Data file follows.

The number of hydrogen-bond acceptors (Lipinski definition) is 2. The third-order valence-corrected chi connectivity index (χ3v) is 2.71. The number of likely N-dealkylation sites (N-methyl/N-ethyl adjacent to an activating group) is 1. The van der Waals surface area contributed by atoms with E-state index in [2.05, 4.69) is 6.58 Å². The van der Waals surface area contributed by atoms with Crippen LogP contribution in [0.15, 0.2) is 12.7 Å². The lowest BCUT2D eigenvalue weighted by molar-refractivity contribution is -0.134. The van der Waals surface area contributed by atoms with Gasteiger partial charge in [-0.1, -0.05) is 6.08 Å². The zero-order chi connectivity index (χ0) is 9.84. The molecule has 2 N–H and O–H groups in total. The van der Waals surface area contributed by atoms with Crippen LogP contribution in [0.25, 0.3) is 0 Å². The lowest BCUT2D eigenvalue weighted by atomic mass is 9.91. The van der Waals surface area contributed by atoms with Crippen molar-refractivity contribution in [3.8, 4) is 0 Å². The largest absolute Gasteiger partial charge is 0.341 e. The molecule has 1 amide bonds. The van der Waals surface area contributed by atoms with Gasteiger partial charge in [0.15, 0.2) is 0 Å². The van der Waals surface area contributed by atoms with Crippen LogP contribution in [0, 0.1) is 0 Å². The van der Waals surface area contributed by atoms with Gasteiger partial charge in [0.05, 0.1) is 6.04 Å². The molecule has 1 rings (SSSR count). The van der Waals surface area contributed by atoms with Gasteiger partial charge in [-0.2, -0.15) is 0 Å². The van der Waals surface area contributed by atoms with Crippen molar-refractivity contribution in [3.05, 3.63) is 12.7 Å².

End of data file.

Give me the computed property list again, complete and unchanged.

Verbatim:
The number of hydrogen-bond acceptors (Lipinski definition) is 2. The third-order valence-corrected chi connectivity index (χ3v) is 2.71. The number of likely N-dealkylation sites (N-methyl/N-ethyl adjacent to an activating group) is 1. The van der Waals surface area contributed by atoms with E-state index in [2.05, 4.69) is 6.58 Å². The van der Waals surface area contributed by atoms with Crippen LogP contribution in [0.15, 0.2) is 12.7 Å². The lowest BCUT2D eigenvalue weighted by molar-refractivity contribution is -0.134. The van der Waals surface area contributed by atoms with Gasteiger partial charge in [-0.1, -0.05) is 6.08 Å². The zero-order chi connectivity index (χ0) is 9.84. The molecule has 2 N–H and O–H groups in total. The van der Waals surface area contributed by atoms with Crippen LogP contribution in [0.25, 0.3) is 0 Å². The lowest BCUT2D eigenvalue weighted by atomic mass is 9.91. The van der Waals surface area contributed by atoms with Crippen molar-refractivity contribution in [3.8, 4) is 0 Å². The largest absolute Gasteiger partial charge is 0.341 e. The molecule has 1 amide bonds. The van der Waals surface area contributed by atoms with Gasteiger partial charge in [0.15, 0.2) is 0 Å². The van der Waals surface area contributed by atoms with Crippen LogP contribution in [0, 0.1) is 0 Å². The van der Waals surface area contributed by atoms with Gasteiger partial charge in [0.05, 0.1) is 6.04 Å². The molecule has 1 rings (SSSR count). The van der Waals surface area contributed by atoms with Gasteiger partial charge in [-0.2, -0.15) is 0 Å². The van der Waals surface area contributed by atoms with Crippen molar-refractivity contribution in [3.05, 3.63) is 12.7 Å².